Kristine's Book Review Forum (get it?)

Review of The Keeper of Lost Things by Ruth Hogan

Book Reviews

Literary fiction meets ghost story meets romance in the easy-to-read, sweet debut novel by Ruth Hogan, The Keeper of Lost Things. Ms. Hogan creates a story of love and loss, grief and recovery, and of impeccable timing. Her characters are lovable and flawed, and their relationships and interactions are defined by enough conflict that they are interesting, but not so much that you simply want to throw your hands in the air and give up all together.

The Keeper of Lost Things interweaves delight, mystery, grief, and love, and is satisfying without being overwhelming and charming without being false. It’s not perfect, and falls into some easy cliché’s, particularly in the subplot of the main character’s personal relationship. But the flaws in the novel are easily overlooked and don’t come across as distracting. Will this book change your life? No. But it is an interesting interpretation of what happens to the things we lose, and how we can’t possibly fathom the stories each of us holds. In the end, it is a pleasant and entertaining journey.

I recommend this book to anyone who is looking for the satisfaction of a Jodi Picoult novel minus the heavy drama.

Official Kristine’s BRF rating:

February 22, 2019

Online Book Club Reviews

Book Reviews

You may or may not know this, but I also do book reviews over at Online Book Club! I’ve just recently started doing this, but it has led me to some very interesting books already that I would never had thought to even look for, let alone to read. I hope these reviews will help drive some readers to new, unknown authors and genres that would not otherwise be read.


So, here we go. As a special, opening day treat, there are not one, but two reviews for you to check out! (Please note, these links will take you to the reviews hosted at


Seven at Two Past Five by Tara Basi


The Cult Next Door by Elizabeth R. Burchard and Judith L. Carlone

February 15, 2019

Review of Girls Burn Brighter by Shobha Rao

Book Reviews

Beautiful language and stunning imagery stand in stark contrast to some of the worst horrors humanity has to offer. Shobha Rao’s Girls Burn Brighter is a challenging debut novel that makes you wonder which is more powerful, the strength of the feminine or the cruelty of the masculine. With a strong message about the oppression and resilience of women, and the strength found in a soul mate of any kind, this story, while heavy handed in its delivery, is a strong voice for the promotion of the strength of women united.


Girls Burn Brighter is a novel for the reader who enjoys feeling emotions. Anger, sympathy, outrage, incredulity seep in from every corner as Poornima and Savitha navigate a world that does not care about them. But underneath is all is a current of hope. Because it is only each woman’s love for the other, and the certainty and desperation that they will one day reunite, that keeps each of them going. And for each woman that meas something different. In the end, if one might call it that, we are left to believe that there is such a thing as divine intervention, and that, for better or for worse, sometimes the universe looks the other way.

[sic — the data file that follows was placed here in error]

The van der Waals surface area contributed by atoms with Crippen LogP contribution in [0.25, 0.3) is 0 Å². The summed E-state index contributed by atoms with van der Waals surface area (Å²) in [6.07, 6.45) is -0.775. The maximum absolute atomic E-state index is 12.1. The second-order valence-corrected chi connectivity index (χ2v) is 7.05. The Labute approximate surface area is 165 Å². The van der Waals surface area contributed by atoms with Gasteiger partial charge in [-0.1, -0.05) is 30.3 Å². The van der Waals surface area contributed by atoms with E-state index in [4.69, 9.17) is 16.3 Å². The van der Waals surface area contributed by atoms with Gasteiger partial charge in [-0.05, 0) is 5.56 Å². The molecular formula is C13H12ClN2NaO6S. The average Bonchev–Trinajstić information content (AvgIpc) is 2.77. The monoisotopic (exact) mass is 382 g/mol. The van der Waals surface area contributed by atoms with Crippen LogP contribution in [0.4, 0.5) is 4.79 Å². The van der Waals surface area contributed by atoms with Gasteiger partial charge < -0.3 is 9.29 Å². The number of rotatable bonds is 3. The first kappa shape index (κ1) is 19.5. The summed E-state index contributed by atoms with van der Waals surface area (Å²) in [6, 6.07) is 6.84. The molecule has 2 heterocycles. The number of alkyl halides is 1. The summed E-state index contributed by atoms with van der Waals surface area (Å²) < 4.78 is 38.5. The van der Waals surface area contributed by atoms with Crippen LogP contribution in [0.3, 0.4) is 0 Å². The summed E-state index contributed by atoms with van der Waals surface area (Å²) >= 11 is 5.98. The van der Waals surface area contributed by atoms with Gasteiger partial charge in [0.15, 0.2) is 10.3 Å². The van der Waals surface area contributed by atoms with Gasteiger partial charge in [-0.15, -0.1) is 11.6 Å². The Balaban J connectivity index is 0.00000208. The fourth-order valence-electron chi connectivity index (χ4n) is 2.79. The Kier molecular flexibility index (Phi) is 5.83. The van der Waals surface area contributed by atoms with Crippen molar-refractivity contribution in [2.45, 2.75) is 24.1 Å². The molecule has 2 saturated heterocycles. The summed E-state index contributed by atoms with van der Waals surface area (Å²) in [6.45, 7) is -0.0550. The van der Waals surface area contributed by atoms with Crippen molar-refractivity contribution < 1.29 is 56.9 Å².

I recommend this book to fans of Lisa See’s Snow Flower and the Secret Fan,  perhaps to readers who enjoyed The Kite Runner by Khaled Hosseini, and to anyone who enjoys a book that makes them feel strong and deep emotions.


Official Kristine’s BRF rating:


February 8, 2019

Review of Bad Blood by John Carreyrou

Book Reviews

Corporate intrigue doesn’t get any better than Bad Blood, especially when you consider that this is a work of non-fiction. John, Carreyrou, of The Wall Street Journal, documents the full trajectory of the meteoric rise and subsequent disastrous fall of the biotechnology company Theranos, and its young upstart CEO Elizabeth Holmes. In six words: I could not put it down.


I knew the gist of what happened through news articles, but the full story, told through interviews of previous employees with first-hand knowledge of the secretive goings-on within the company, pulled back the veil on what at best could be described as an exercise in blind ambition. This book reads like a fast-paced thriller and makes your heart race even more when you remind yourself that it’s a true story.


As Carreyrou details the near Watergate-like scandal, introducing sources both public and protected, the reader is forced to wonder exactly how someone would find themselves entangled in such a whirlwind of chaos. But the next inevitable thought is always, “It could easily have been me, too.”


Bad Blood is an out-of-control train ride from start to finish. I recommend this book to anyone who is interested in the dark side of a charismatic business leader, the inner-workings of a so-called Silicon Valley unicorn (and the culture that comes alone with it), or is simply looking for a wild time.


Official Kristine’s BRF rating:

February 1, 2019